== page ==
Sorry, you need to enable JavaScript to visit this website.
Safety, the 4th pillar of the CIA Triad? October 30, 2015

Every security engineer is no doubt familiar with the critical principles of security, namely the CIA Triad:  Confidentiality, Integrity and Availability (or, AIC Triad). [1]  If the Gartner Group has its way, there soon will be a fourth pillar to the CIA Triad:  Safety.   In CISSP terminology, safety is related to the term “safeguards,” countermeasures put in place to mitigate possible risks.

Earl Perkins, Research VP at Gartner, in a recent webinar (Top Security Trends for 2015-2016, September 1, 2015) opined that Safety is so important in the cybersecurity arena there will soon be four principles of security, e.g., CIAS. He made this remarks in the context of a discussion about the damage done to people, critical infrastructure and organizations by cyberattacks, cyber breaches and other cyber risks. What he calls the “enterprization” of devices and applications is making safety even more important than in the past. The scale is grander and the risks greater. In the context of the Internet of Things (IoT), many devices are sensor-based, and are connected to the Internet, which opens them up to attack.

Some of the more grievous safety concerns include identity theft and malicious tampering with medical devices (with both embedded and non-embedded) so as to cause bodily harm or even death. Not only can these hackers steal our identities, corrupt our health records and clean out our bank accounts, they now have the ability to take over the braking system of a car, as demonstrated recently on TV newscasts. Sci-Fi depictions of evil hackers tampering with heart monitors and pacemakers are not so far-fetched and have raised concerns at the FDA.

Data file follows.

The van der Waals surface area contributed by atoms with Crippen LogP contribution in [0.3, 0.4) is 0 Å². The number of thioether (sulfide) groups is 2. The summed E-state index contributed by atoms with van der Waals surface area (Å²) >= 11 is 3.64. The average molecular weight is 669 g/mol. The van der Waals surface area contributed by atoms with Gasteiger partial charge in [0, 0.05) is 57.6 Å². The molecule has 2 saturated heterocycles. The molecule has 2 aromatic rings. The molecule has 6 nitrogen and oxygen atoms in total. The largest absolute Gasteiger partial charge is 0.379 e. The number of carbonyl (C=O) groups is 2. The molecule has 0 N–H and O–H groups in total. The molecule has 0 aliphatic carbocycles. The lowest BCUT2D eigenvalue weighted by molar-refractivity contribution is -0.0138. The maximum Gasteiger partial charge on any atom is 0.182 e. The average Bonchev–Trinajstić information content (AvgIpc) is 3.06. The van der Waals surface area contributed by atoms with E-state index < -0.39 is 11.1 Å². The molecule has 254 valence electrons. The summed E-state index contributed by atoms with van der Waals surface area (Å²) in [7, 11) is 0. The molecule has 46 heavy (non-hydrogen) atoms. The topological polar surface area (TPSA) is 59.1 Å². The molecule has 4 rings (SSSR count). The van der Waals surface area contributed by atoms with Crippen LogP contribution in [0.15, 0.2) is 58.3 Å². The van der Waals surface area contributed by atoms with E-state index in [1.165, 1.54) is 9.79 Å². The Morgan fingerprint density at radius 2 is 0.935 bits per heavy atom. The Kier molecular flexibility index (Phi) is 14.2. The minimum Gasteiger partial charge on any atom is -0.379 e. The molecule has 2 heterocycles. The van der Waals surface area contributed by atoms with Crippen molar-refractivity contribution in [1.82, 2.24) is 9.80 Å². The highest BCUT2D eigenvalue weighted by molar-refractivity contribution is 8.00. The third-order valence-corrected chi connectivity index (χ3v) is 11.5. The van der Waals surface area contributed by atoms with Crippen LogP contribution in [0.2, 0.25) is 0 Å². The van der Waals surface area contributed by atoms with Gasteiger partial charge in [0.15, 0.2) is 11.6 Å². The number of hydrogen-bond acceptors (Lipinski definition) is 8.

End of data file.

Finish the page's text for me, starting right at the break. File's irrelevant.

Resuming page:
This all raises the question as to what countermeasures are being put in place to mitigate these risks. Over the next few years, reactive monitoring will give way to proactive detection and predictive analysis of applications, apps and systems, including human users. Some of the solutions will be based on Software Defined Perimeter (SDP) technology, and, increasingly, “Software Defined Anything.”

So, safety will become increasingly demanded by end-users, as well as enterprises, for both have much to lose without it.

Contributed by: Judy Fincher

[1] Harris, Shon, CISSP Exam Guide, Fourth Edition, p. 61

Return to Electroblog